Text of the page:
Lansing, Michigan’s City Council has set new rules for medical cannabis home-growing which require patients to register with the city if they continuously or intermittently use more than 3,500 kilowatt hours of electricity, the Lansing State Journal reports. It’s unclear whether those who register would need to pay a fee, but failure to register with the city could result in a civil infraction.
Mayor Virg Bernero said the city would be conducting inspections to ensure the new rules are being followed, noting that the ordinance was supported by several neighborhood groups.
“We know that it is legal under state law for medical marijuana patients and caregivers to grow marijuana in their home, but this activity must be done in a safe manner that does not create a nuisance or put their neighbors in harm’s way,” Bernero said in the report. “Protecting the quality of life in our neighborhoods is vitally important. With the new tools this ordinance provides, we can make sure that any hazards or neighborhood nuisances caused by home growing of marijuana can be addressed and resolved.”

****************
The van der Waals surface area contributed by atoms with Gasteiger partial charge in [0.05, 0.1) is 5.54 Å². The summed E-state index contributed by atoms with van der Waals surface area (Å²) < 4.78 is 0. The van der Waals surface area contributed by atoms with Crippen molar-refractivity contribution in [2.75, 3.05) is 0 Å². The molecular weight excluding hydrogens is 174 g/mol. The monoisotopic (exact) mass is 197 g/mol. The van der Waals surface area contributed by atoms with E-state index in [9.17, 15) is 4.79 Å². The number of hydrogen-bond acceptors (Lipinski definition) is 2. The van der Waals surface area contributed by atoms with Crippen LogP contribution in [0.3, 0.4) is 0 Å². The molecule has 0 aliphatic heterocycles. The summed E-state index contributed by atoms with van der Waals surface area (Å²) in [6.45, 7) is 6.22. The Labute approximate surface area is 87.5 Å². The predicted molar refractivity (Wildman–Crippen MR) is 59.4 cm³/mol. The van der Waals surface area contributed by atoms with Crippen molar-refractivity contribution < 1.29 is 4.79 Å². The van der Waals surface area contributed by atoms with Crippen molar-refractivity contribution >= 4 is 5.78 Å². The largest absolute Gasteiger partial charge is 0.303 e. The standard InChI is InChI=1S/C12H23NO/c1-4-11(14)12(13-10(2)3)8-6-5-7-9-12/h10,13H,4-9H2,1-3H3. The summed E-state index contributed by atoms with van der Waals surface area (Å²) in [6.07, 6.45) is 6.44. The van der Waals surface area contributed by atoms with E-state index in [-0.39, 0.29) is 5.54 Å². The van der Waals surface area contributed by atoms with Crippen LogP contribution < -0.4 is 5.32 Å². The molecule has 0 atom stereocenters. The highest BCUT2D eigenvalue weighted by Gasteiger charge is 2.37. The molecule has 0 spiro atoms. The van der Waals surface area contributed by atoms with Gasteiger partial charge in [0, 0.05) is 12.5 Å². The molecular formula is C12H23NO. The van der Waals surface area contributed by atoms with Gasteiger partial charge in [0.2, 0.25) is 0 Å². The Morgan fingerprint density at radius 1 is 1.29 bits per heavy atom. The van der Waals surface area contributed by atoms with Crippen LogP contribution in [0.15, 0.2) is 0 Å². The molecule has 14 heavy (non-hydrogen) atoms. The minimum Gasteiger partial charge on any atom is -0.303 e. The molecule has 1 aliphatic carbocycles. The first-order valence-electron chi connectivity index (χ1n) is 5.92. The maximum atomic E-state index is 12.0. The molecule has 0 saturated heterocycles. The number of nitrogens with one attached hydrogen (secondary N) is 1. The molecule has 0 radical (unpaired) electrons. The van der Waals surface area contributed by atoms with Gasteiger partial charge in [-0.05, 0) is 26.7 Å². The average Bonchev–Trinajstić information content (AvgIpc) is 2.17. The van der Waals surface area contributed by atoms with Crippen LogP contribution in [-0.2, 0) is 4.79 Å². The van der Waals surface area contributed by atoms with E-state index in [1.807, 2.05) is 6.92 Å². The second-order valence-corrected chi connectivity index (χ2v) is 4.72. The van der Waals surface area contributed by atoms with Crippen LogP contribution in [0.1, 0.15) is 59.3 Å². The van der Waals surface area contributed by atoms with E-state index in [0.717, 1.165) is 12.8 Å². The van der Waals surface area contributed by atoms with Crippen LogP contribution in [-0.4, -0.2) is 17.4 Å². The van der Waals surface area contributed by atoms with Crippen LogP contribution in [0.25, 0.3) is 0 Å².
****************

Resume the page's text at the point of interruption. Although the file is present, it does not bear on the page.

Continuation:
T.J. Doyle, a registered patient and caregiver in the capital city, called the move “misguided” and an “overreach.”
“You don’t punish every single person in the program because you have a handful of people doing things poorly,” Doyle said. “The city didn’t have to get draconian with it.”
Officials indicated that the registration records would be maintained by the city and would be protected under both the general privacy exemption of the Freedom of Information Act and the Health Insurance Portability and Accountability Act.
The ordinance was approved unanimously by the City Council.